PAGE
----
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CTECH Prepares Students for Tech Careers in Hobbs, N.M.

Programs like those at Central New Mexico Community College or the Career and Technical Education Center in Hobbs (CTECH) are fast-tracking students for careers in fields like information technology and quantum computing.

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(TNS) — There's a theme in this week's Outlook about the different ways educators are rethinking workforce development across the state.

This week, the Journal visited the Career and Technical Education Center in Hobbs, which is wrapping up its second school year.

CTECH allows Hobbs High School students to spend part of their school week learning a trade. The program has six career pathways: energy, manufacturing, transportation, culinary hospitality, information technology and construction architecture. Students complete high school credits, college credits, work certifications and internships all at the same time.

In just a short time, the school is building up a workforce in southeast New Mexico. School officials said students have quickly graduated from high school and been hired on as teenagers with energy companies or architectural firms.

CTECH officials said the school has secured a spot as the No. 2 agency in the country for credentialing high school students. It has its sights on the top spot.

The school incorporates advanced technology into its curriculum. For example, students work with diesel engine trainers and virtual welders.

Meanwhile, back in Albuquerque, Central New Mexico Community College is reshaping the pathway to a successful career.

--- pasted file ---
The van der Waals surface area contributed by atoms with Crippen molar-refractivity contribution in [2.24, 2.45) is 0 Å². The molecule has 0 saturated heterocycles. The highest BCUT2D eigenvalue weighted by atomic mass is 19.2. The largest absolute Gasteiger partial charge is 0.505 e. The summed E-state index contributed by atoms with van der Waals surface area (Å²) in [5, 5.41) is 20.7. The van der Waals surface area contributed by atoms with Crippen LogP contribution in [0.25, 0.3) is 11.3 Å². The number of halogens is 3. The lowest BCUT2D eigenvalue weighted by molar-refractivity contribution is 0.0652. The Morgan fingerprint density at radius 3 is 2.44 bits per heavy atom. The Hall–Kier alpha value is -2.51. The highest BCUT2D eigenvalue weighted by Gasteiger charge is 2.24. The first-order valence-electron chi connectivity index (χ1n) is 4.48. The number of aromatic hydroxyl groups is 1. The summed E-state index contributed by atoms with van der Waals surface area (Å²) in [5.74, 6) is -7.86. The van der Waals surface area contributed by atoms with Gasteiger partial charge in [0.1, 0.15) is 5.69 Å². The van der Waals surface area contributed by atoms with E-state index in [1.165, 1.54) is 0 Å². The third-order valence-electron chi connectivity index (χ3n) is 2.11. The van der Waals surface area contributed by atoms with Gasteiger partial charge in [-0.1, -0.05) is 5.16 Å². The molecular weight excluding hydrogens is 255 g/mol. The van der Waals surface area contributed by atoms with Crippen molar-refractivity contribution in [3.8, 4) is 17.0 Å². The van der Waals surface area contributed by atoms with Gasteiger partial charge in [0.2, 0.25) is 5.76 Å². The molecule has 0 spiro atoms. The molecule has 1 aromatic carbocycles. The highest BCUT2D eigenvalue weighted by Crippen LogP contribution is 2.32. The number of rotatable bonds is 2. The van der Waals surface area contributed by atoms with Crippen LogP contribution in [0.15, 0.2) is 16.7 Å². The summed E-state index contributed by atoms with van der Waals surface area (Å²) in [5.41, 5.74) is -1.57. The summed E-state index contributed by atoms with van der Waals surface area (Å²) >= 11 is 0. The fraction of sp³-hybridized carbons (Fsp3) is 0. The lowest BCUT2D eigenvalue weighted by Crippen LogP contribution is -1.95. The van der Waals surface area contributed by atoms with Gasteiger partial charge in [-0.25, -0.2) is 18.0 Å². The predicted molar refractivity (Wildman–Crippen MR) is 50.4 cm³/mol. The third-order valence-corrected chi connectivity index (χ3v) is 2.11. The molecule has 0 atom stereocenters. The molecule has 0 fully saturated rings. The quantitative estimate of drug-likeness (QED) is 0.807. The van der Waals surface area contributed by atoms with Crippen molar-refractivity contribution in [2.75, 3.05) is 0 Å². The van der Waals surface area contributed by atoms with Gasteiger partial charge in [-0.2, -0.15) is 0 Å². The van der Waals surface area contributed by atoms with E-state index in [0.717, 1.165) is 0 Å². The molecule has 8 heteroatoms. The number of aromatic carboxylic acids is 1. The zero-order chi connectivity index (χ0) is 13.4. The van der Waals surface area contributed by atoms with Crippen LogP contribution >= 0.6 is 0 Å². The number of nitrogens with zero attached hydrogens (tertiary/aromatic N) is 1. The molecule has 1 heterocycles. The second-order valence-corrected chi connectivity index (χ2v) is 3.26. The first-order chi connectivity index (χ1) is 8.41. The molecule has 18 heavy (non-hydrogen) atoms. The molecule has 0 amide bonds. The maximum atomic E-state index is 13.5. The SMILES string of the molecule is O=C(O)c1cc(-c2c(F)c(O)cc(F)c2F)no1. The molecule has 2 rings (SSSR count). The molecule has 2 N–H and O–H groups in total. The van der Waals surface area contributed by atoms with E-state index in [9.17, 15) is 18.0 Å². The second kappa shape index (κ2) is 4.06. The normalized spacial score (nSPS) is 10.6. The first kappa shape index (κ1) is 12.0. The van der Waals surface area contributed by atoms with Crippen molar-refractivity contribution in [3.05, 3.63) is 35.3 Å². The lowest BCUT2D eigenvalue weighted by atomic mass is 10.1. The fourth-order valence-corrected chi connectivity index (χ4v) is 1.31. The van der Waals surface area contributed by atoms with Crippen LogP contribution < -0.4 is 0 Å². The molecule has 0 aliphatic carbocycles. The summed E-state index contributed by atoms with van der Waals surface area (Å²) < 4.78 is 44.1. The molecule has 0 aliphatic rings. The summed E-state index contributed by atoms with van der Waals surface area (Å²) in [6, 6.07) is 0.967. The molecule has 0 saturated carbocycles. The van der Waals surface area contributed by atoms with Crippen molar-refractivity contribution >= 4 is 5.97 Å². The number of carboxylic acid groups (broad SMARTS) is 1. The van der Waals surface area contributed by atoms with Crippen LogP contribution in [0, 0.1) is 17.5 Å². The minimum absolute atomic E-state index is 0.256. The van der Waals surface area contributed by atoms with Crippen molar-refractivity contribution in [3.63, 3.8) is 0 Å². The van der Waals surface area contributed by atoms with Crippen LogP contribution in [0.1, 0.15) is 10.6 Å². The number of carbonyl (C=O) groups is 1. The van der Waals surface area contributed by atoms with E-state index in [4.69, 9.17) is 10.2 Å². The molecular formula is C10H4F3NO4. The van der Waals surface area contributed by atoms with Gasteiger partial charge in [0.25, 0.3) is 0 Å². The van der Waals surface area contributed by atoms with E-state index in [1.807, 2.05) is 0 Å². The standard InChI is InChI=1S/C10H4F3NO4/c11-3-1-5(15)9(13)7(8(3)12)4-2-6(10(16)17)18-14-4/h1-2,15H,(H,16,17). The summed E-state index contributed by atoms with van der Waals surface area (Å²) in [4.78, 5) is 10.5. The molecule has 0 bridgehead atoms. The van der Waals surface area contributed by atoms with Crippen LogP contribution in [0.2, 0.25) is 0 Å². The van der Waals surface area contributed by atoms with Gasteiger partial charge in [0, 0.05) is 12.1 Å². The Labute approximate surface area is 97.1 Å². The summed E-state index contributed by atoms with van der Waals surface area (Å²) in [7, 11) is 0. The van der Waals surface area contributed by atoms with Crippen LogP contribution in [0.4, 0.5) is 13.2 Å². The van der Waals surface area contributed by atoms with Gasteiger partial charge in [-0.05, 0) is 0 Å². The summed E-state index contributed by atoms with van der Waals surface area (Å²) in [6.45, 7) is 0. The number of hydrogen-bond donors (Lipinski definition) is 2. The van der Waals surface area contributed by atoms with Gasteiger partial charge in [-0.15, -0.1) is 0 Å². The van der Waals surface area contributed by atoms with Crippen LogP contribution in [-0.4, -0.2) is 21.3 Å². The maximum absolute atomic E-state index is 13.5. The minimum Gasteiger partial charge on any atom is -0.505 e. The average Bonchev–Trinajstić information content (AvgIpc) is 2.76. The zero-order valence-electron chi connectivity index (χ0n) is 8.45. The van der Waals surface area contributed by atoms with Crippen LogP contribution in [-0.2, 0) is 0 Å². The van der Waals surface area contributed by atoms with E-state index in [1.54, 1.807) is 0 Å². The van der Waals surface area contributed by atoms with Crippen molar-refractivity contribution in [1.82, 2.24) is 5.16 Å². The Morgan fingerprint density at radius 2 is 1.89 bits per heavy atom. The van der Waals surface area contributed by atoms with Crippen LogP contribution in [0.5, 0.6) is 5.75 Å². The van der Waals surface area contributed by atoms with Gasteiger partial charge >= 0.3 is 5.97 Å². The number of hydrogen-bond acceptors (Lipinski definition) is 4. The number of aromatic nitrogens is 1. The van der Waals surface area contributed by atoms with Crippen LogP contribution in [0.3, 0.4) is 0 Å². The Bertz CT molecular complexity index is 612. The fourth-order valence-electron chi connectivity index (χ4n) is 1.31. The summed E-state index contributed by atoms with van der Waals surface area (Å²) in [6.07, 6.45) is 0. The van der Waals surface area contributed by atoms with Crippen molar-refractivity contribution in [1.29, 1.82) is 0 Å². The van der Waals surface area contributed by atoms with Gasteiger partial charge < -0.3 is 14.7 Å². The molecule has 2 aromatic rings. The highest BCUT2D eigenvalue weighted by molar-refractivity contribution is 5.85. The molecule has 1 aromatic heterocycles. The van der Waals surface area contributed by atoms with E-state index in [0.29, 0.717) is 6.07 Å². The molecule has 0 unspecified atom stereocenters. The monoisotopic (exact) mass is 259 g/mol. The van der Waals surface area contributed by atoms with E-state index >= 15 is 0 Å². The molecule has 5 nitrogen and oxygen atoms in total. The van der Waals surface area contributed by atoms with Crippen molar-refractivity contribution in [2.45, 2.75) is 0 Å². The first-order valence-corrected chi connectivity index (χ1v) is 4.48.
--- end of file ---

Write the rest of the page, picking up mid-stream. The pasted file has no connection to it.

The guest on this week's episode of the Journal's Tech Outlook podcast was Brian Rashap, an Internet of Things and Quantum educator for CNM Ingenuity.

CNM Ingenuity offers and is expanding a series of boot camps. People can take 10- to 12-week boot camp courses on different subjects and become employable after completing the program.

Rashap said Internet of Things is essentially a way to describe smart, connected devices. For example, a doorbell that has a little camera that gives an alert when a package is delivered, or a smart thermostat would be concepts covered in the course.

During the 10-week course, Rashap said students will learn how to program, electronics design, 3D print and model and other skills to prepare them to work with smart, connected devices in some fashion.

He is also developing a quantum boot camp course that will prepare students to work as technicians in the quantum computing industry.

Rashap described quantum computers as potentially ultrafast computers that could solve problems much faster than a conventional one. He said a potential application would be a pharmaceutical company using quantum computing to test numerous possible drug interactions simultaneously.

Currently, the vast majority of professionals working with quantum computers and systems hold Ph.D.s. But Rashap said in the future, people who take a 10-week boot camp will be able to get a high-paying job in the developing industry.

Those are just two examples of how traditional education is evolving in New Mexico and affecting the local economy.

©2024 the Albuquerque Journal (Albuquerque, N.M.). Distributed by Tribune Content Agency, LLC.